Permutations and Combinations
A combination, on the other hand, is a group of items whose order is not important. For example, suppose you go to lunch with a friend. You choose milk, soup, and a salad. Your friend chooses soup, a salad, and milk. The order in which the items are chosen does not matter. You both have same meal.
You have 4 tickets to the county fair and can take 3 of your friends. You can choose from Abby (A), Brian (B), Chloe (C), and David (D). How many different choices of groups of friends do you have?
List all possible arrangements of three friends. Then cross out any duplicate groupings that represent the same group of friends.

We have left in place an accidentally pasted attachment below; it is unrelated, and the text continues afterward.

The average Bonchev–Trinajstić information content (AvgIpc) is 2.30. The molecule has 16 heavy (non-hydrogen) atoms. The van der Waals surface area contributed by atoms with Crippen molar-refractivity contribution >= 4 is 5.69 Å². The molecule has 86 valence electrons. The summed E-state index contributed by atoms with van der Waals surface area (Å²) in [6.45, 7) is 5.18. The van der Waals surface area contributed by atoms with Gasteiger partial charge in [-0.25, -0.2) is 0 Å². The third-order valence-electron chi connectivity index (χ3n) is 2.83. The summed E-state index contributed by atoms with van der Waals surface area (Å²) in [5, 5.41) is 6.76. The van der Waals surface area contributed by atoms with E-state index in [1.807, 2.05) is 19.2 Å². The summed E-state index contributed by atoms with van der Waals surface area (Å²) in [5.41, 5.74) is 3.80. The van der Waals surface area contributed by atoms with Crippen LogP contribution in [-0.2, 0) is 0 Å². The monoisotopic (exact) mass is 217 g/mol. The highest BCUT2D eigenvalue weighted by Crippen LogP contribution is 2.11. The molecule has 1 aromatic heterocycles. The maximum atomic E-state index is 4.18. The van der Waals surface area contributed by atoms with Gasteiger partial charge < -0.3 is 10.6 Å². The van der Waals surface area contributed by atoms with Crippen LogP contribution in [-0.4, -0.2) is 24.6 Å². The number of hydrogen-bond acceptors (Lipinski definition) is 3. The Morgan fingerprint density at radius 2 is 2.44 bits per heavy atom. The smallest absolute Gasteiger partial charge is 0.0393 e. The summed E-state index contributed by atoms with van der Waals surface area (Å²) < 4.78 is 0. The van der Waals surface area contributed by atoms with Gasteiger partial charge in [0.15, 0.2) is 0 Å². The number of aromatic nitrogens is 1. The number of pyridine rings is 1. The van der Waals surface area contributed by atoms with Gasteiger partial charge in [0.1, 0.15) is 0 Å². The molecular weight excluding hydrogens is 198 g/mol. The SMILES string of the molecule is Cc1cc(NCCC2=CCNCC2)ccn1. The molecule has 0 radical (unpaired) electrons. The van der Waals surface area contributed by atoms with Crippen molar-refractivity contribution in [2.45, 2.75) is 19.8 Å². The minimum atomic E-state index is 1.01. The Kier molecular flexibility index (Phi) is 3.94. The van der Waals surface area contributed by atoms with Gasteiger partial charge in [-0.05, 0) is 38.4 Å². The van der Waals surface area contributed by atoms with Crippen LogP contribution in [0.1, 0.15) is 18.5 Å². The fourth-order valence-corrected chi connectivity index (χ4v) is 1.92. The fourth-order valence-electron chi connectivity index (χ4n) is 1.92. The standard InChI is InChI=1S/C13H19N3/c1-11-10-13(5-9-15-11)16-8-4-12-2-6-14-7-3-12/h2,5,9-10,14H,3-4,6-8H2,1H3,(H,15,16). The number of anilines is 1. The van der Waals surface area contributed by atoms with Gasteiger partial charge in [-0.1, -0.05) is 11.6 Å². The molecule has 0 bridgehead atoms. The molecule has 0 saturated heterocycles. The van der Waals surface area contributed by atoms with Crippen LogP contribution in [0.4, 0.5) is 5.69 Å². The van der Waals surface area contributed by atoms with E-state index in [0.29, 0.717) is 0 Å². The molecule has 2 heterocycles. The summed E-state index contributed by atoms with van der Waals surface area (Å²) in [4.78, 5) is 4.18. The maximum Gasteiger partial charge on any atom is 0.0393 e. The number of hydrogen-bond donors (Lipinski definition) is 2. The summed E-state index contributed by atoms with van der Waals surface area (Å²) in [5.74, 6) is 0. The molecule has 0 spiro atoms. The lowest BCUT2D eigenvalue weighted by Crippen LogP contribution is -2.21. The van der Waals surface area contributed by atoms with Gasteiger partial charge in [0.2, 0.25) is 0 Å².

You have 4 different choices of groups to take to the fair.
In Example 1, after you cross out the duplicate groupings, you are left with the number of combinations of 4 items chosen 3 at a time. Using notation, this is written 4C3.
To find the number of combinations of n objects taken r at a time, divide the number of permutations of n objects taken r at a time by r!.
Find the number of combinations.
Distinguishing Permutations and Combinations
State whether the possibilities can be counted using a permutation or combination. Then write an expression for the number of possibilities.
a. There are 8 swimmers in the 400 meter freestyle race. In how many ways can the swimmers finish first, second, and third?
Solution: Because the swimmers can finish first, second, or third, order is important. So the possibilities can be counted by evaluating 8P3.
b. Your track team has 6 runners available for the 4-person relay event. How many different 4-person teams can be chosen?
Solution: Order is not important in choosing the team members, so the possibilities can be counted by evaluating 6C4.